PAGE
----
How Often Should You Blog?
5 questions to help you determine your optimal blog post frequency
There are many concerns that new bloggers face. One of the most common questions involves how often a blogger should be posting new content.
As you may suspect, there is no one-size fits all answer to this question.
The ideal frequency of blog posts depends largely on why you are blogging.
Individual bloggers and smaller businesses often find success posting one to four times per week, while teams of bloggers and larger companies can push out multiple daily posts.
Even then, the amounts of blog posts that best suit you will depend on the reasons behind your choice to blog.
Below are five questions to consider which can help you establish an optimal posting schedule.
Question #1 – What platform are you publishing on?
The platform on which you publish may be one of the best indicators how much you should be posting.
If you are writing your own blog using WordPress, you either need to post frequently to build up traffic (3-5) times per week or post 1-2 times per month, but produce high value and lengthy evergreen content.
In my analysis of the posting habits of the top earning Medium writers, it was clear that Medium writers, on average, tended to post more frequently than most other bloggers:
The average posts per day for the 100 authors I selected was 1.43.
A clear pattern quickly emerged as I examined the data. There are essentially two groups of writers — (1) writers who have large following outside of Medium and post content less frequently (2) writers who have large Medium-specific followings and tend to publish more frequently.
For the first group, posts are made quite sparingly. The average posts per day for this group is .14 (about one post per week). In an extreme example, Ryan Holiday has tremendous reach, post engagement, and presumably, high Medium earnings, despite making only a few posts per month. He also has a large audience outside of Medium, from his critically acclaimed books.
For the second group, the average posts per day seems to consistently average between 1–2 posts per day. At the low end of this group is Umair Haque, who consistently posts once per day. At the upper end is Brian Rowe averaging close to 4 posts per day in October. It’s worth noting that Brian posts include poetry, and these articles are typically far shorter than the others).
Interestingly, most of these authors seem to focus on producing content consistently as opposed to just maximizing output. I identified dozens of other authors who produced larger amounts of posts per month, but their earnings appeared to be far lower and their posts tended to be clustered together (i.e. posting 6 times per day for 4 days followed by a week with few or no posts at all).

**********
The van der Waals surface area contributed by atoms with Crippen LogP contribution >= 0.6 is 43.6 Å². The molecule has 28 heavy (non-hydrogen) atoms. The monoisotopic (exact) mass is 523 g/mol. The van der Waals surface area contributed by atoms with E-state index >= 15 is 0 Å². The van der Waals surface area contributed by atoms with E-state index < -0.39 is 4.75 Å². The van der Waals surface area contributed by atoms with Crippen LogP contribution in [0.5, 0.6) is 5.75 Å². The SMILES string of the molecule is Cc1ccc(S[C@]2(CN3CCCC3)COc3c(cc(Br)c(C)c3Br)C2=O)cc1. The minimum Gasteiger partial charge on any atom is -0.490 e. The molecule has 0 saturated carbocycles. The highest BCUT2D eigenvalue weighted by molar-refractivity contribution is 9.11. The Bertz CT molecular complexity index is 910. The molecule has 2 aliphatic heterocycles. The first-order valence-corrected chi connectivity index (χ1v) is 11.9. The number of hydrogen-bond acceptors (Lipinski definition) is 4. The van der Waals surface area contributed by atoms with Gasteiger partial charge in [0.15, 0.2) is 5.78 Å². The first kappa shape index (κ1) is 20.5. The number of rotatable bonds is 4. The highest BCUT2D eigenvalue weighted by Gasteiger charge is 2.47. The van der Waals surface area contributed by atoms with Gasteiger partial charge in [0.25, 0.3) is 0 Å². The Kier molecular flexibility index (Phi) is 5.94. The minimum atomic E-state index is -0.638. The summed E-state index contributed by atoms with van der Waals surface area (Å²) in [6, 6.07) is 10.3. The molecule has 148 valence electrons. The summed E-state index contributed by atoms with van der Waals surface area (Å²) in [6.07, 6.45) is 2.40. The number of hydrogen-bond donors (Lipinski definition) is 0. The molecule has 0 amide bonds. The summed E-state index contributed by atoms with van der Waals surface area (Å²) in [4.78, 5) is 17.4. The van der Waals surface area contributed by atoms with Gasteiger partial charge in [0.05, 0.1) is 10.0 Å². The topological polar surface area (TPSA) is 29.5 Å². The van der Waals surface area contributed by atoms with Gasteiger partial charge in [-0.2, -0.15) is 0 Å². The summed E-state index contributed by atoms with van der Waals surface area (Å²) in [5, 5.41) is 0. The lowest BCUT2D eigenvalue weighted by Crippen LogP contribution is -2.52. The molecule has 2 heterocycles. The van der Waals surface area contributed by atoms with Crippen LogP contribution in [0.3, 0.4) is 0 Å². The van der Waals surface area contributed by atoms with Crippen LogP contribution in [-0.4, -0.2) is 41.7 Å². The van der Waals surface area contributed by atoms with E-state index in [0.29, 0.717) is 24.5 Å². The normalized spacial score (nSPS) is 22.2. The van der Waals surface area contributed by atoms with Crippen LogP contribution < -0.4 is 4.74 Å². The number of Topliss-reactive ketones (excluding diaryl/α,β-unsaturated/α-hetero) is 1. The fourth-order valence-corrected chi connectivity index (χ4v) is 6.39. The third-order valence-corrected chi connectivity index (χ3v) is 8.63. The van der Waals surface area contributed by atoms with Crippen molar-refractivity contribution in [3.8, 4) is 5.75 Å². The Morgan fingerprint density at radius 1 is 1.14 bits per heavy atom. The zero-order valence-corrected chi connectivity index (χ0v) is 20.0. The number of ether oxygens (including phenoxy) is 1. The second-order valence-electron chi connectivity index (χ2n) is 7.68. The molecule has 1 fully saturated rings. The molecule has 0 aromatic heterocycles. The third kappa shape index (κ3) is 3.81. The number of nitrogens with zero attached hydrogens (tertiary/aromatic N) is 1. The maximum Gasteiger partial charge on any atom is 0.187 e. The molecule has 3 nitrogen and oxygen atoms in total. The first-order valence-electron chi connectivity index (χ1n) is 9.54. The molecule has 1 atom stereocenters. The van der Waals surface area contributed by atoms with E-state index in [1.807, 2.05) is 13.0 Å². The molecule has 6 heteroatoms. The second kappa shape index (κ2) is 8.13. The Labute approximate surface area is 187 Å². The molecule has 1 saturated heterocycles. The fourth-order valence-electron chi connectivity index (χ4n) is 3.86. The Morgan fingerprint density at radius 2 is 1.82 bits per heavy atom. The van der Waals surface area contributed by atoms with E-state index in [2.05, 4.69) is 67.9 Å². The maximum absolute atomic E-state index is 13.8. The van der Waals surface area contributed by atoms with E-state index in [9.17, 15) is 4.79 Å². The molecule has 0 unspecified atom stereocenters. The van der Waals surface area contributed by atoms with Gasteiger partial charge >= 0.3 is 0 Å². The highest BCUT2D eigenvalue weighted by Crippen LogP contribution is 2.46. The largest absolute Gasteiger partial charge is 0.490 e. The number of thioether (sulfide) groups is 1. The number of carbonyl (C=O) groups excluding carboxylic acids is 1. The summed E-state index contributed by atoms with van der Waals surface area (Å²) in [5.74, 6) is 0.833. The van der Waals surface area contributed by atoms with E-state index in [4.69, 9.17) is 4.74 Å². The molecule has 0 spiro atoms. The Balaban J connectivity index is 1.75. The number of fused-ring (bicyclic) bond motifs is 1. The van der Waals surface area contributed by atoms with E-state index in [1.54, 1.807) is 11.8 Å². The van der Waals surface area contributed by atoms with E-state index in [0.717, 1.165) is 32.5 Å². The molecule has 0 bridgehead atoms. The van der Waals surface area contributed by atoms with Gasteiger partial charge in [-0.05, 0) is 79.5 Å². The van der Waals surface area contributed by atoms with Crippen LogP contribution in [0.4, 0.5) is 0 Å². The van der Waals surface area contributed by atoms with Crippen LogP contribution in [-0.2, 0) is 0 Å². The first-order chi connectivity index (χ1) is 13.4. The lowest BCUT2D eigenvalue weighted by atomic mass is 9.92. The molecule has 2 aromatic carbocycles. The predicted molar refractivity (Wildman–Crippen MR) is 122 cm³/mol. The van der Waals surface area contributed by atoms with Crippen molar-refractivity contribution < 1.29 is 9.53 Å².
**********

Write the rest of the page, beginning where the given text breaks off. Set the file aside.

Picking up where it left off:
It makes sense though why consistency is a key factor (once meeting the one post per day threshold). Anecdotally, Medium’s algorithm seems to favor content that is produced consistently, due to the fact that Medium seems to limit the distribution of articles by topic per day.
Although it is tempting to apply many of the same blogging principles to Substack, I tend to think that many premium newsletters should aim to post 2-3 times per week.
Unlike most other platforms, Substack subscribers are usually looking for very specific and targeted value. You can post 5 days per week, but only if all of those posts deliver amazing and insightful content.
Otherwise, I generally advise Substack writers to stick to posting only when they have content with clear value for their target audience.
This may mean posting once per week, or maybe even less. It really depends on your niche topic and the value you can bring readers.
Question #2— How many posts have you already published on your blog?
The traffic on your blog is strongly dependent on the number of posts you’ve already published and this metric can help guide your future posting schedule.
Look at publishing volume benchmarks as per HubSpot’s analysis of its 13,500 customers.
Overall, companies that have published 400+ pieces of blog content received twice the traffic as compared to those that have published between 301-400 blog posts.
But, traffic is a vanity metric. All that really matters is the total number of inbound leads received by companies against the number of blog content pieces published.